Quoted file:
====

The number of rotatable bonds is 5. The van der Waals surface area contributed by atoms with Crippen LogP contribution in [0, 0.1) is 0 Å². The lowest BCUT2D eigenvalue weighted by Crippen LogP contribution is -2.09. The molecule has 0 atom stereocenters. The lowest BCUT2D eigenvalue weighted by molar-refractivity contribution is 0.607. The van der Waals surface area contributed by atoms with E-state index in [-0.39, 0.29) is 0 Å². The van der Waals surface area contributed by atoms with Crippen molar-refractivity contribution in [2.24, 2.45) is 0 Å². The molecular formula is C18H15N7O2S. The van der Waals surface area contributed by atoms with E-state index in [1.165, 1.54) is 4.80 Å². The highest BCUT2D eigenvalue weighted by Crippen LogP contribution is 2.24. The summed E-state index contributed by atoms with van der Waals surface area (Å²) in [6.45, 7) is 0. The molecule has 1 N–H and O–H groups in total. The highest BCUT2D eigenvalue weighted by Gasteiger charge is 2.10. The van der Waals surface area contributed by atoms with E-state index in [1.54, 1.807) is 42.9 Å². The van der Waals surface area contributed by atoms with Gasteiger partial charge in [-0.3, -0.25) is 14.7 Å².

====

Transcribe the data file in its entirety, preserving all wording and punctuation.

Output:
The number of rotatable bonds is 5. The van der Waals surface area contributed by atoms with Crippen LogP contribution in [0, 0.1) is 0 Å². The lowest BCUT2D eigenvalue weighted by Crippen LogP contribution is -2.09. The molecule has 0 atom stereocenters. The lowest BCUT2D eigenvalue weighted by molar-refractivity contribution is 0.607. The van der Waals surface area contributed by atoms with E-state index in [-0.39, 0.29) is 0 Å². The van der Waals surface area contributed by atoms with Crippen molar-refractivity contribution in [2.24, 2.45) is 0 Å². The molecular formula is C18H15N7O2S. The van der Waals surface area contributed by atoms with E-state index in [1.165, 1.54) is 4.80 Å². The highest BCUT2D eigenvalue weighted by Crippen LogP contribution is 2.24. The summed E-state index contributed by atoms with van der Waals surface area (Å²) in [6.45, 7) is 0. The molecule has 1 N–H and O–H groups in total. The highest BCUT2D eigenvalue weighted by Gasteiger charge is 2.10. The van der Waals surface area contributed by atoms with E-state index in [1.54, 1.807) is 42.9 Å². The van der Waals surface area contributed by atoms with Gasteiger partial charge in [-0.3, -0.25) is 14.7 Å².